It's Official: L Train to Suck Through 2010
There's good news and bad news about the L Train from the MTA. The good news is that, eventually, there will be more trains and your life will become slightly less unpleasant. The bad news is that there won't be any relief until 2010. At which point, thousands of additional residents along the L corridor could render the service improvements moot. The New York Times reports on a report given to the MTA yesterday that said:
an additional 64 specially equipped subway cars cannot be fully up and running before January 2010. The additional cars would allow fuller use of a new high-tech signal system intended to increase the line’s capacity.Hey, 2010 is right around the corner.
The crosstown L line, which stretches from Eighth Avenue and 14th Street in Manhattan to Rockaway Parkway in Canarsie, Brooklyn, currently runs with 15 trains an hour during the morning and evening rush, or one every four minutes.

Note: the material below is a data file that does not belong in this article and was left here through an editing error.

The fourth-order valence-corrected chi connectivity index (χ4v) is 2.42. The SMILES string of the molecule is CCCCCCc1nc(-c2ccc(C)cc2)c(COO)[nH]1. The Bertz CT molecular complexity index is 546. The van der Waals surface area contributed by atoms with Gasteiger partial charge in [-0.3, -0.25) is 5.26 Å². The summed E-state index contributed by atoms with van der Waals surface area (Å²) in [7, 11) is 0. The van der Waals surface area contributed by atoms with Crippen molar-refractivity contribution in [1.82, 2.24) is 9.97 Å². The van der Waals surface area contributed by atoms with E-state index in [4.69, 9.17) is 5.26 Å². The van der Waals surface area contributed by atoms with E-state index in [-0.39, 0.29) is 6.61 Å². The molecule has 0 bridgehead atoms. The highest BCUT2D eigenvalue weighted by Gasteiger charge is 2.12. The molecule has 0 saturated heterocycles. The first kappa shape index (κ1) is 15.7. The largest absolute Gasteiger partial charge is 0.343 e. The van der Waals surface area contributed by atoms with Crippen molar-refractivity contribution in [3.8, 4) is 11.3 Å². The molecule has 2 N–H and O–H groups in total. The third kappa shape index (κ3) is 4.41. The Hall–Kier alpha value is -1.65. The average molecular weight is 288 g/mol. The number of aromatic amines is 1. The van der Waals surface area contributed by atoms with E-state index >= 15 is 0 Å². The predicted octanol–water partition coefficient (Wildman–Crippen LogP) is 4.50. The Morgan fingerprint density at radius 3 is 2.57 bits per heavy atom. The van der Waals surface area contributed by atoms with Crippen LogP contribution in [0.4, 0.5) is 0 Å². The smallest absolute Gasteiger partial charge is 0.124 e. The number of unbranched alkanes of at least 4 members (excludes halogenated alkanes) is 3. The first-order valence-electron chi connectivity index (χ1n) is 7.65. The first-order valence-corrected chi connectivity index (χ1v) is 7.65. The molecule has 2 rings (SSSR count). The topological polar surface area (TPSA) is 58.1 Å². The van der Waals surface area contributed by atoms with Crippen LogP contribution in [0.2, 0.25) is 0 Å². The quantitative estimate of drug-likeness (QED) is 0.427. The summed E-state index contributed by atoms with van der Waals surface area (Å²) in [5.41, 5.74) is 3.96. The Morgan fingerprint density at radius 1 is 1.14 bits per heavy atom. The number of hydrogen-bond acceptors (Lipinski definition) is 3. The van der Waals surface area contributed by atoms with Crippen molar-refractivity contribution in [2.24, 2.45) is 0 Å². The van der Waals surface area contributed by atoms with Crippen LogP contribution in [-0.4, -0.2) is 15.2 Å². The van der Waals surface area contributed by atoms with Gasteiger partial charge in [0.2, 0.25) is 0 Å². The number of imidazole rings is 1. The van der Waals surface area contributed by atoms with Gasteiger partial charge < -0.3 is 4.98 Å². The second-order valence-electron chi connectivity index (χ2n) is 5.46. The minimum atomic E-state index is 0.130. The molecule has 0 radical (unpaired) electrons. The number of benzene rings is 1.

Once more of the computerized trains are added, the authority will be able to run as many as 26 trains an hour on the line during the rush...That works out to one every 2 minutes 18 seconds. Mr. Fleuranges said the agency expected to have the new cars up and running by mid-2009. But a consulting engineers’ report to the authority’s board said the system was not likely to be fully operational with the new cars until January 2010. He said that in the interim some conventional trains will be added to the line later this year to increase peak capacity to 17 trains an hour...The L line has added riders at a faster pace than the subway system as a whole, according to data from New York City Transit. The busiest station on the Brooklyn part of the line is Bedford Avenue, in Williamsburg, which had 4.99 million riders pass through the turnstiles last year, the agency reported. That was a 139 percent increase from 1995, when 2.09 million riders entered the station. Over all, subway ridership increased 46 percent in the same period.